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Administrative data

Description of key information

One valid sub-chronic inhalation study on rats and mice is available (Medinsky, 1990). No effect has been observed and no target organ has been identified in both species after 13-week inhalation at the highest levels tested (200mg/m3). Therefore, the NOAEL in rats and mice after sub-chronic (13 weeks) inhalation is 200mg/m3. One dietary study on ADCA and on its main metabolite (biurea) is also available (Oser, 1965) and supports this result.

Key value for chemical safety assessment

Repeated dose toxicity: via oral route - systemic effects

Endpoint conclusion
Dose descriptor:
NOAEL
450 mg/kg bw/day
Study duration:
chronic
Species:
rat

Repeated dose toxicity: inhalation - systemic effects

Endpoint conclusion
Dose descriptor:
NOAEC
200 mg/m³
Study duration:
subchronic
Species:
rat

Additional information

In the Medinsky study (1990), 2 -week and 13-week repeated sub-chronic inhalation exposures of F344/N rats and B6C3F1 mice to Azodicarbonamide (ADA) were conducted to determine the toxicity of inhaled ADA. The mean air concentrations of ADA in the 2-week studies were 207, 102, 52, 9.4, or 2.0 mg/m3. No exposure-related mortality or abnormal clinical signs were observed in rats or mice during or after exposure. The terminal body weights were slightly depressed in the highest exposure group. Liver weights were lower in male rats exposed to 200 mg ADA/m3. No significant lesions were noted on either gross or histologic evaluation of rats or mice. In the 13week sub-chronic study, the mean air concentrations of ADA were 204, 100, or 50 mg/m3. No mortality or clinical signs related to exposure were observed. The terminal body weights of exposed rats were not significantly different from those of control rats but were significantly depressed in mice exposed to 100 or 200 mg ADA/m3. No histopathological lesions were noted in mice. Lung weights were increased and enlarged mediastinal and/or tracheobronchial lymph nodes were noted in rats exposed to 50 mg ADA/m3. No exposure-related lesions were observed microscopically in rats exposed to 100 or 200 mg ADA/m3. All rats in the 50 mg ADA/m3 exposure group only had lung lesions that consisted of perivascular cuffing with lymphocytes and a multifocal type II cell hyperplasia, suggesting a possible immune reaction to an antigen in the lung. Lung tissue from male rats was analyzed for ADA and biurea, the major metabolite of ADA. No ADA was detected. The amount of biurea in the lungs increased nonlinearly with increasing exposure concentration, suggesting that clearance was somewhat impaired with repeated exposures. However, even at the highest exposure concentration, this amount of biurea was less than 1% of the estimated total ADA deposited over the exposure period. In summary, ADA is rapidly cleared from the lungs, even when inhaled at concentrations up to 200 mg/m3. Exposure to ADA for up to 13 weeks did not appear to betoxic to rodents.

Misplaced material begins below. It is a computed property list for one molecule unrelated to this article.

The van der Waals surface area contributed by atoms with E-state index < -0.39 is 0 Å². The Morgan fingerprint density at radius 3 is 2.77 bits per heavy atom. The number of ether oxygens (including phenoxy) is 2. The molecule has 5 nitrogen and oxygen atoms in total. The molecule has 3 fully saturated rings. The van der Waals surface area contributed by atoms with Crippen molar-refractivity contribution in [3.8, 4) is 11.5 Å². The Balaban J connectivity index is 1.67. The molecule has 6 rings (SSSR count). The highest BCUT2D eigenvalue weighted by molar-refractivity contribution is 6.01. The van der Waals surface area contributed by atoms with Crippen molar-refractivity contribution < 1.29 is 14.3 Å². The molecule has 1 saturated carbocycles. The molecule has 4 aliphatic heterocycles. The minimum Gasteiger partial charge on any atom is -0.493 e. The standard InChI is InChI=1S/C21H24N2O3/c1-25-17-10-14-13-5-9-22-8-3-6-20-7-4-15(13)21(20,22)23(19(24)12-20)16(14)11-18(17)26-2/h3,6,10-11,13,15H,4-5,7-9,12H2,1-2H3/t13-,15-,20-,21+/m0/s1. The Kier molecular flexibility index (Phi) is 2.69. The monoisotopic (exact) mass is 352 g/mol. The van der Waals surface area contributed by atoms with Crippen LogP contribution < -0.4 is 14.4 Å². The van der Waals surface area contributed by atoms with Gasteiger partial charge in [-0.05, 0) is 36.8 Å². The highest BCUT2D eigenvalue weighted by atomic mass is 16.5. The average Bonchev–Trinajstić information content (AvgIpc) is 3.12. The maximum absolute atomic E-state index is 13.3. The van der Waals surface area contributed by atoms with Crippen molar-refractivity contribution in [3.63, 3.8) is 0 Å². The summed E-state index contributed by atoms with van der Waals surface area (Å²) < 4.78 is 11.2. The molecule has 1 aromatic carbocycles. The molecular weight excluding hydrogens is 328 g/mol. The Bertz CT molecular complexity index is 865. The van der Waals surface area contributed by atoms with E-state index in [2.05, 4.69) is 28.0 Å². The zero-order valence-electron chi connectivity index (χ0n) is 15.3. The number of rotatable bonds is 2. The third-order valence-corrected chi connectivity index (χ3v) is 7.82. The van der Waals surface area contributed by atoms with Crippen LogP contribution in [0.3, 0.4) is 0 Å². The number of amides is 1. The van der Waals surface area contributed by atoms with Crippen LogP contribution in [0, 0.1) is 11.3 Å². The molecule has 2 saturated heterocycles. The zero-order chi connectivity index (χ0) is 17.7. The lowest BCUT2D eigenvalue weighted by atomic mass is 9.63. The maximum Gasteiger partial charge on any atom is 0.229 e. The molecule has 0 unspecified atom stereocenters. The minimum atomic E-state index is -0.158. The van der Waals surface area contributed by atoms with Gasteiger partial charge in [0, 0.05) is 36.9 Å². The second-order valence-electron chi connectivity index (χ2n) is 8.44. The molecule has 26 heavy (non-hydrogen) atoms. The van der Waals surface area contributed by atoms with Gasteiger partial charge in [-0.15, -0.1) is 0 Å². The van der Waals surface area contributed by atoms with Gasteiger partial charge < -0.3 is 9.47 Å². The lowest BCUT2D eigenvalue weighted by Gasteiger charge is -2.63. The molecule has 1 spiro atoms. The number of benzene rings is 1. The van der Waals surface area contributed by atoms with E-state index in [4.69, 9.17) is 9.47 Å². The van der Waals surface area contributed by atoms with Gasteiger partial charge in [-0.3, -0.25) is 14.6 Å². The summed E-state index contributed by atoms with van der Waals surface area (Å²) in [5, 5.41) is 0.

These results are supported by those of Oser studies on ADCA and metabolites (1965).

Justification for classification or non-classification

No target organ identified and signs of toxicity after 13 -week exposure at 200mg/m3 in rats and mice. No classification is required.